Archbold Offers Comprehensive Breast Cancer Care
No woman wants to be told she has breast cancer. Yet, if this year is typical, doctors will break this news to more than 230,000 women in the U.S.
Perhaps you will know one of them. She might be your mother, daughter, wife or close friend. Or perhaps you will be the woman who suddenly finds herself asking, "Will I survive this disease?"
More than ever before, the answer to this question is a reassuring yes.
Every year since 1989, death rates for breast cancer have dropped steadily, the American Cancer Society reports. Today, about 98 percent of women with early-stage breast cancer—or cancer that has not spread beyond the breast—are still alive at least five years after their diagnosis.
Why is the outlook for breast cancer so improved?
“The widespread use of mammograms—and their ability to detect tiny tumors that often respond well to treatment—is one likely reason breast cancer survival rates nationwide are increasing,” said Archbold Women’s Center Radiologist Mary Anne Bullard Grayson, MD.
Earlier this year, the Archbold Women’s Center announced the arrival of 3D mammography technology, the most advanced imaging technology available to help detect breast cancer in its earliest stages. Archbold physicians say this technology has already contributed greatly to an increased rate of breast cancer detection at the Archbold Women’s Center.
“The technology produces an unprecedented view of the breasts from multiple angles,” said Archbold radiologist Mary Anne Bullard Grayson, MD. “Very fine details are more visible with this technology, and even very small lesions are able to be detected and analyzed, because they are less likely hidden by overlapping tissue.”
Another reason for the decline in death rates for breast cancer—advancements in treatment and more personalized treatment options.
“Increasingly, doctors are now using treatments carefully matched to the specific biology and genetic makeup of each woman's cancer,” said Archbold medical oncologist Amanda D. May, MD.
As personalized as treatment now is, surgery is still standard for women with breast cancer.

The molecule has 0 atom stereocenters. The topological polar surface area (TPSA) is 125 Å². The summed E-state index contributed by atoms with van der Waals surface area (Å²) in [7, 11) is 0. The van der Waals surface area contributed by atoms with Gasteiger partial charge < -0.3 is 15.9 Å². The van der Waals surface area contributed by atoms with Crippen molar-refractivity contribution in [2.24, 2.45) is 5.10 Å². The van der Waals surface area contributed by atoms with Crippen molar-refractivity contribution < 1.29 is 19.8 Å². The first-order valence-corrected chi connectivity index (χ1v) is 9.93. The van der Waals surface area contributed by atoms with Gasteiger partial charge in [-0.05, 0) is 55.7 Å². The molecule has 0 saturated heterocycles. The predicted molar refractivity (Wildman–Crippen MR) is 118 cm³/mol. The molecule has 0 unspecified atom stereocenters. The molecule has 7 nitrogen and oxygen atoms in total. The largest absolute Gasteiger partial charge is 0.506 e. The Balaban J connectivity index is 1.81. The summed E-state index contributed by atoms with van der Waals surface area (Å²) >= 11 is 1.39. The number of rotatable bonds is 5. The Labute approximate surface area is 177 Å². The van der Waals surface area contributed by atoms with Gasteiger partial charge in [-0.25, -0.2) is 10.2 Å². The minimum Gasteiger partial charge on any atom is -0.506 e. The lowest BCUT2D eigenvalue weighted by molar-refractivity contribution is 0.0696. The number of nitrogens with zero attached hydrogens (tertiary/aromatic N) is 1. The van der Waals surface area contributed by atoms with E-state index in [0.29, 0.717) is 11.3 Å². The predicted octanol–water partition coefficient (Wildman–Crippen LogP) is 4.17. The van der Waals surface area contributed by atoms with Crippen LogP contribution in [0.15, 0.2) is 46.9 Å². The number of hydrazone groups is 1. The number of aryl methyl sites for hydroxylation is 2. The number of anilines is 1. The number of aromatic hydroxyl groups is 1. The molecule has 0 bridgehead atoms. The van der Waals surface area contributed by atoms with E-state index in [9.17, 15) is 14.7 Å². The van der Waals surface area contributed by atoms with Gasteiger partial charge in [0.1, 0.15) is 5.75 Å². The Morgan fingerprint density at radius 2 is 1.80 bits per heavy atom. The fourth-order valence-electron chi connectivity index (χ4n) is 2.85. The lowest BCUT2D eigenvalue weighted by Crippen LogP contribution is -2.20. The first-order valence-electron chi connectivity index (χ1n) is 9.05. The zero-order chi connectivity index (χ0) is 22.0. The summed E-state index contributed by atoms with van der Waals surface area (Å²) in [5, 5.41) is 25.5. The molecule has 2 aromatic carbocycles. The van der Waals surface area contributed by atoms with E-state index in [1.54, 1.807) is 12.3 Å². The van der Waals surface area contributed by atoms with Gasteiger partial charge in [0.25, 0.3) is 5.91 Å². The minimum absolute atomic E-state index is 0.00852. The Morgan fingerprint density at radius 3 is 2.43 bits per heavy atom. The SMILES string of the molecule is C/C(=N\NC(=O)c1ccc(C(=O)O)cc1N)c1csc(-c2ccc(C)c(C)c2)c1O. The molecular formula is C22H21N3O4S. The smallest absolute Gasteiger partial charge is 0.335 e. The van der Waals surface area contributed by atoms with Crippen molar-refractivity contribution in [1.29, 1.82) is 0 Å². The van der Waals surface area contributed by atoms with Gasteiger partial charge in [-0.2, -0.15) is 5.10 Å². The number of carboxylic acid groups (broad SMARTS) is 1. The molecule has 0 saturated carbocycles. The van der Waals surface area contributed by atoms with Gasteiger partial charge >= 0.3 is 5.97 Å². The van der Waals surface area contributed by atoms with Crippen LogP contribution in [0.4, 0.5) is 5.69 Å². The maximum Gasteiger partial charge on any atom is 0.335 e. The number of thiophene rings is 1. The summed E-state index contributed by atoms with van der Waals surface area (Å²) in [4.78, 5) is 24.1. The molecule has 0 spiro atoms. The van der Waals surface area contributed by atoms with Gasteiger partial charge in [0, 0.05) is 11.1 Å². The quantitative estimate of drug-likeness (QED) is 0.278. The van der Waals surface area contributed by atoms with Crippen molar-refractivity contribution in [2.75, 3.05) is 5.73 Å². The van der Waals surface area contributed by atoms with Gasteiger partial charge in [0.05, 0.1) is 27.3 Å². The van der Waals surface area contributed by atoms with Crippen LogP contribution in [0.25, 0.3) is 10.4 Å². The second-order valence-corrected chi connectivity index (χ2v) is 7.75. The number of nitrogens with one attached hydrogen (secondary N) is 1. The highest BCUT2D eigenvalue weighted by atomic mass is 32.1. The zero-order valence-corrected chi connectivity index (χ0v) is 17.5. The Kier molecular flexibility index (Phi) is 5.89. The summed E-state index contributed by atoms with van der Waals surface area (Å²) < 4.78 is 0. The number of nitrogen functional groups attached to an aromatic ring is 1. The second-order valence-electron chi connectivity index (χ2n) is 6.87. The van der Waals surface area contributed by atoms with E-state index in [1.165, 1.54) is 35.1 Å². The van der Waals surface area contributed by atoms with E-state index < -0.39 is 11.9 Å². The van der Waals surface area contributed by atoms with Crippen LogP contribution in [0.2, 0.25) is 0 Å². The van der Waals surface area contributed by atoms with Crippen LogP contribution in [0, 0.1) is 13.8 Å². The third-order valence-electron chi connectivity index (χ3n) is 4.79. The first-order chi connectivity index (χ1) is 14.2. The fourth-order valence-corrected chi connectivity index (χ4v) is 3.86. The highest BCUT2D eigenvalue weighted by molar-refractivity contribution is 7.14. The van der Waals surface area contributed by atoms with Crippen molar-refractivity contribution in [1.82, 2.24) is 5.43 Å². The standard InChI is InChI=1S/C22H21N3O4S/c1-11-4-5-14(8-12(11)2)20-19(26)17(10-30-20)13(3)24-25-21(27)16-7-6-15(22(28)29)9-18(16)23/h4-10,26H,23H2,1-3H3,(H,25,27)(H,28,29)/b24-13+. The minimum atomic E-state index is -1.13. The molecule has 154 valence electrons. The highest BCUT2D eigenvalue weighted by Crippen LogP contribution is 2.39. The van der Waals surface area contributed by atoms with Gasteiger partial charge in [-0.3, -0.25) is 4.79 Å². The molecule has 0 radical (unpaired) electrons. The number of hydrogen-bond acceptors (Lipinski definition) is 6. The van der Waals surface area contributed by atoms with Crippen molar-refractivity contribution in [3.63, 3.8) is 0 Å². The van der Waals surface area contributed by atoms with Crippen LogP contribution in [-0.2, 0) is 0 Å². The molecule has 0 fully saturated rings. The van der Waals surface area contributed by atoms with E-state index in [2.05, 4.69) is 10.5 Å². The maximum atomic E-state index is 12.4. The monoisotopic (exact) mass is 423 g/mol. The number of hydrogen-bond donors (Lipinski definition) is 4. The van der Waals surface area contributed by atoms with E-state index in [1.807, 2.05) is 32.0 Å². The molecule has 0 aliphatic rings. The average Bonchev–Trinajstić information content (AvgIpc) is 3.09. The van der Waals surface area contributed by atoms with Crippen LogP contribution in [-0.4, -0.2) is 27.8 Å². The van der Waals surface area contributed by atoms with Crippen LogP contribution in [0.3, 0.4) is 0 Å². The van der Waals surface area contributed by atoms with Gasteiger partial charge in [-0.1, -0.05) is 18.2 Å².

“Almost all women will have surgery—often as their first treatment,” said Archbold general surgeon Greg Patterson, MD. “But even so, not all women will have the same type of surgery for their cancer.”
Today, most women with early-stage breast cancer can safely choose between a mastectomy (removal of the entire breast) and a lumpectomy (removal of only the cancerous tumor plus some nearby healthy tissue). Doctors help women decide which option is right for them.
“With modern therapy, including chemotherapy up front, in some instances, we can turn patients from mastectomy to breast conserving, lumpectomy,” said Dr. Patterson.
Typically, a lumpectomy is followed by five to six weeks of radiation therapy to destroy any remaining cancer cells in a breast. Radiation therapy may also be recommended for some women after a mastectomy.
Depending on the characteristics of their cancer, women may also be treated with hormone therapies, chemo therapy and targeted therapy, a type of treatment that attacks specific abnormalities in cancer cells.
“It’s often very overwhelming for patients when they learn they have breast cancer,” said Debbie Beeson, Archbold’s breast cancer navigator. Beeson has the opportunity to connect with patients at the time of their breast cancer diagnosis. She guides them through the stages of their treatment and helps provide them with a better understanding of their disease.
“My job is to be there with them every step of the way—to connect them to resources they need throughout their journey, help them schedule appointments with their doctor, and just be there to provide the emotional support and guidance that they so often need at this critical time,” said Beeson.
The Breast Cancer Navigator Program is just one of the unique support programs that the Singletary Oncology Center offers. Patients also have access to support groups, genetic counseling, nutrition counseling, social services, massage therapy, art therapy and yoga classes.
“From the time a patient is diagnosed with cancer through their journey into survivorship, Archbold offers a very robust and comprehensive care model for all oncology patients, including those with breast cancer,” said Becky Troyer, administrator of Archbold’s Singletary Oncology Center. “We offer a very patient-centered approach to oncology care—patients see their medical and radiation oncologists in the same building where they receive their infusion and radiation treatments. We have access to cutting edge clinical trials that provide our patients some of the most advanced treatment options that other hospitals don’t even have access to yet. Our highly skilled medical and radiation oncologists collaborate with surgeons and other subspecialists through tumor conference every week to determine the best treatment options for individual patients. Simply put, the level of cancer care patients in our region have access to through Archbold is truly incredible.”